Sexual Assault Awareness Month: How We Can Support Survivors

About a month ago I listened to NPR’s Podcast Believed. It fundamentally changed the way I thought about sexual assault victims and survivors, and the systems we have in place to prevent it (or lack thereof). To be frank, I was ignorant, in all honesty I still have a lot to learn. We all think we know how we would act in a situation, and that we’d do the right thing, but the truth is more complicated than that. The Me Too movement has created a dialogue and awareness around sexual assault and abuse like never before, but the reality is it’s still happening every day. Every 92 seconds an American is sexually assaulted. Rape is the most under-reported crime. The statistics are staggering.

When I shared that I wanted to get more involved in helping sexual assault victims and survivors a few weeks ago on Instagram, I was blown away by how many of you are already volunteering and active in organizations both locally and nationally. I guess I shouldn’t have been surprised because you guys are amazing! In honor of Sexual Assault Awareness and Prevention month I asked my friend Aerial (@aeriallynn), currently finishing her Ph.D. in Clinical Psychology, to share some of her knowledge and advice on how we can best provide support and advocacy. Read on for more from Aerial and please feel free to share any additional resources in the comments below.


Q. Can you tell us a bit about what you do and how you got into this line of work?

Aerial: I’m currently finishing up my full-time internship for graduate school working with college students at a university counseling center. I’ll be graduating next month with a Ph.D. in Clinical Psychology and will be working in a private practice as a psychologist. In the past few years practicing as a therapist in various communities, I realized that almost all of my clients who identify as female and several male clients have experienced past sexual abuse or sexual assault. I found myself hearing a lot of “I’ve never told anyone this before.” A handful of them held in their trauma due to feelings of shame, self-blame and isolation. When I got to my internship I decided I wanted to focus on working with survivors of sexual assault, as I found it highly rewarding to watch individuals go from feeling victim to feeling empowered and resilient as they take back their power. I just recently finished up leading a 7-week group workshop for sexual assault survivors based off of Acceptance and Commitment Therapy (ACT) and it was the most rewarding experience seeing a group of women come together, be vulnerable and support and empower one another.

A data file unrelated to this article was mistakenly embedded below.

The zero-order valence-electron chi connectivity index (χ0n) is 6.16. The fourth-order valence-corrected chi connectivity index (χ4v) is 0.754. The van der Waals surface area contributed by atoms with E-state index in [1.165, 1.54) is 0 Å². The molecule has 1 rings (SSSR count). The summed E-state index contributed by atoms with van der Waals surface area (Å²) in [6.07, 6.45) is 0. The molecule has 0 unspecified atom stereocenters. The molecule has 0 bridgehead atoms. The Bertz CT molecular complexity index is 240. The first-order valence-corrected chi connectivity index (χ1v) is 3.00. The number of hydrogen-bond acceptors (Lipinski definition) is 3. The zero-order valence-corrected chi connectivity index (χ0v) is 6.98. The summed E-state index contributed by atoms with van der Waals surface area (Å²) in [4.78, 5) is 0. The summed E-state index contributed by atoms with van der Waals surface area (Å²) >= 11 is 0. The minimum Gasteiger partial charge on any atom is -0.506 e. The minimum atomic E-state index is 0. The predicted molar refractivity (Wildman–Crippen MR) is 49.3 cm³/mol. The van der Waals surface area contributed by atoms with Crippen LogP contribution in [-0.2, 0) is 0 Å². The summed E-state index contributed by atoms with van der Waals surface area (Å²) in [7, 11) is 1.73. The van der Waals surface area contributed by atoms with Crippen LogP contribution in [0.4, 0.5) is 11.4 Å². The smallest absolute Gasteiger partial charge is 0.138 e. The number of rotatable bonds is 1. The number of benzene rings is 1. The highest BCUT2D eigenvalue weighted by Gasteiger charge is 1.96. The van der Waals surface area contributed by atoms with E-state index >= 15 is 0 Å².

Q. What’s the number one thing you wish people knew about sexual assault?

Aerial: So many important things to know! One big factor that creates stigma around those who have experienced sexual assault is the question “Why didn’t you run or fight?” In these moments, we forget that when we’re in a traumatic situation, our brain sends a message in our body to fight, flight or freeze and most times for individuals in a traumatizing situation, freezing is the only response available. Freezing does not mean consent. Also, being in a relationship doesn’t give you automatic consent- you can be sexually assaulted by your partner.

Q. What can we do as individuals to help prevent sexual assault and support survivors?

Aerial: I think the most challenging thing about this work is supporting my clients during their process of reporting their perpetrators, only for their charges to be dropped. It’s so frustrating when survivors decide to be courageous and report what happened to them and then the system fails them. I think advocating for policy changes around the ways in which sexual assault survivors are supported is needed. NSVRC.org and RAINN.org are great online resources for more information. A highly recommended documentary regarding sexual assault on college campuses is The Hunting Ground. When it comes to preventing sexual assault, I think it’s really important to educate people on what consent looks like. When it comes to supporting survivors, validating the way that they feel can go a long way. It may also be helpful to be aware of PTSD symptoms, as they are often experienced by survivors.


Illustration above by @shorecreative

4 Comments

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  1. Laurie says:

    Such an important topic. Sadly, the culture of rape and incest often traumatize people and families for generations. To build an environment of believing and compassion is at least a first step to a very complex problem. Thank You Jess for addressing this.

  2. Jill says:

    This is such an important topic. Thank you for sharing, it’s hard to know what to say to sexual assault survivors.